On top of normal disaster preparation advice, FEMA and the CDC have released special instructions this year for hurricane preparation during the COVID pandemic.
First, Cover All the Basics
Most of the basic advice remains the same. For instance:
- Write down emergency phone numbers and keep them on the refrigerator or near every phone in your house. Program them into your cell phone too.
- Prepare an emergency supply kit.
- Locate the nearest shelter and different routes you can take to get there from your home. If shelter locations in your area have not been identified, learn how to find them in the event of a stormexternal icon.
- Stockpile an emergency food and water supply.
- Order an emergency medicine supply.
- Purchase emergency power sources such as flashlights (don’t forget extra batteries).
- Make sure you have required safety and personal items.
- Safeguard important documents, including medical documents, wills, passports, and personal identification.
- Make sure you have enough gas to get where you are going.
- Know a safe place to shelter.
- Stay informed with weather alerts, such as National Weather Service cell phone alertsexternal icon, NOAA Weather Radioexternal icon, or (@NWS) Twitter alerts.
- Pet owners: Pre-identify shelters, a pet-friendly hotel, or an out-of-town friend or relative where you can take your pets in an evacuation. Local animal shelters may be able to offer advice on what to do with your pets if you are asked to evacuate your home.
Second, Protect Your Family from COVID During an Evacuation
This year, there are also some new twists because of COVID.
- Find out if your local public shelter is open, in case you need to evacuate. Your shelter location may be different due to the COVID-19 pandemic.
- In your go-kit, include items that can help protect you and others from COVID-19, such as hand sanitizer, or bar or liquid soap if not available, and two cloth face coverings for each person. Face covers should not be used by children under the age of 2. They also should not be used by people having trouble breathing, or who are unconscious, incapacitated, or unable to remove the mask without assistance.
- Practice social distancing. Stay at least 6 feet (about 2 arms’ length) from other people outside of your household.
- Follow CDC COVID-19 preventive actions—wash your hands often, cover coughs and sneezes, and follow shelter policies for wearing cloth face coverings. Avoid sharing food and drink with anyone if possible.
- Follow disaster shelter policies and procedures designed to protect everyone in the shelter, particularly older adults (65 and older) and people of any age who have serious underlying medical conditions. These people are at higher risk for severe illness from COVID-19.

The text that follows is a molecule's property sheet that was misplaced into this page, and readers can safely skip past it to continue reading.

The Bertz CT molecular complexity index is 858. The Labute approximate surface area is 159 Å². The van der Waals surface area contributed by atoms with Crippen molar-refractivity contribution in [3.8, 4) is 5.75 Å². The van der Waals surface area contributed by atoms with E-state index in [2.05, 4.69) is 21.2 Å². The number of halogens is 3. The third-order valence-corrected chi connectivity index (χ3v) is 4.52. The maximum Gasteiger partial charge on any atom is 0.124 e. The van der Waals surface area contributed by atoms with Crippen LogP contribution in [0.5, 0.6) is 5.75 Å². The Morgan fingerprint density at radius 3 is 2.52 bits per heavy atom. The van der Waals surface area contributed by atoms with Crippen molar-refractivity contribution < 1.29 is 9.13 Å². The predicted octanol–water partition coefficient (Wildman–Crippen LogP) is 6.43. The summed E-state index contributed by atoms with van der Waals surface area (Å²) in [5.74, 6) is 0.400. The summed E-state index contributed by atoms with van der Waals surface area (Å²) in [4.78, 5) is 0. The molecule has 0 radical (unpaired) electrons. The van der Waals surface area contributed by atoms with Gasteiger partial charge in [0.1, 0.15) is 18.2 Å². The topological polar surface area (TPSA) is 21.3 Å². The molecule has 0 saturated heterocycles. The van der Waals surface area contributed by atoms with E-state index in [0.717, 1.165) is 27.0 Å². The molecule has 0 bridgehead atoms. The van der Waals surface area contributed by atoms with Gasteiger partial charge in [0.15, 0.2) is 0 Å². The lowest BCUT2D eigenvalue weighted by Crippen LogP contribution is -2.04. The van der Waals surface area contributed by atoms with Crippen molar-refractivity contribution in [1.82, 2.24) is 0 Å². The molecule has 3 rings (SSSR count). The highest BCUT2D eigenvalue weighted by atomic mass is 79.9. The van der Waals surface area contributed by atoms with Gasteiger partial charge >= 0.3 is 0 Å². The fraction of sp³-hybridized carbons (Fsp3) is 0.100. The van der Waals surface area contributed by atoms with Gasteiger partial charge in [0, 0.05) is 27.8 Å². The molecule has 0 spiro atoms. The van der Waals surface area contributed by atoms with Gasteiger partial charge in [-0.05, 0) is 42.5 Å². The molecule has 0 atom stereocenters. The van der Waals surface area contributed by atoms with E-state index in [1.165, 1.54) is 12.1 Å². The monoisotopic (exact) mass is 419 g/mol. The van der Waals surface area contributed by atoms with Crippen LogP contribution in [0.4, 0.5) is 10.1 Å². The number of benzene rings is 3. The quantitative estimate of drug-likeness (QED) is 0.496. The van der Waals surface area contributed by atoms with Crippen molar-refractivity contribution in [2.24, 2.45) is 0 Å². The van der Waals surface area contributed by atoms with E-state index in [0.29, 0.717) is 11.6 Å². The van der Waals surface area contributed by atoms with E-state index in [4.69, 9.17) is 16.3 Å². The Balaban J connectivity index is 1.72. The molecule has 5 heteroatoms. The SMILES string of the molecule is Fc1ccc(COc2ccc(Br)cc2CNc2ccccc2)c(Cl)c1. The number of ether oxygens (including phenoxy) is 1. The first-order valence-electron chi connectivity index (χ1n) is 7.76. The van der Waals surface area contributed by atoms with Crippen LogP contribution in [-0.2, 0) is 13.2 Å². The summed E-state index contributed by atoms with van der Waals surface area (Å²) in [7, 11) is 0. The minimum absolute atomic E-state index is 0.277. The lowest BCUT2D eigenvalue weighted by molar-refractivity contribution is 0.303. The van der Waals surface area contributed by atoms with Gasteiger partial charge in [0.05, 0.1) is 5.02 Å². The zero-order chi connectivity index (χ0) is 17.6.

- Avoid touching high-touch surfaces, such as handrails, as much as possible. If not possible, wash hands or use hand sanitizers containing 60% alcohol immediately after you touch these surfaces.
- Keep your living area clean and disinfect frequently-touched items such as toys, cellphones, and other electronics.
- If you feel sick when you arrive at the shelter or start to feel sick while sheltering, tell shelter staff immediately.
Special Advice for Children
To help your children stay healthy in a shelter:
- Teach and reinforce everyday preventive actions for keeping children healthy.
- Make sure children aged 2 and older wear cloth face coverings. Face covers should not be used by children under the age of 2. They also should not be used by people having trouble breathing, or who are unconscious, incapacitated, or unable to remove the mask without assistance.
- Be a good role model—if you wash your hands often, your children are more likely to do the same.
- Watch your children to ensure they stay at least 6 feet away from anyone who is not in your household.
- Watch your child for any signs of illness and tell shelter staff if your child may be ill.
- Try to deal with the disaster calmly and confidently, as this can provide the best support for your children. Help children cope with emergencies.
Improve Your Situational Awareness
For monitoring upstream flooding levels, I find these two sites extremely helpful.
USGS Water on the Go – Includes information from almost every gage in the country. Especially useful if traveling. The app finds your location and automatically links to the gages nearest you.
Harris County Flood Warning System – Includes gages from Harris and surrounding counties, inundation mapping, customized alerts, historical flood levels, and more. Very powerful.
Posted by Bob Rehak on 5/13/2020 with photo by Julie Yandell of her Harvey evacuations
988 Days after Hurricane Harvey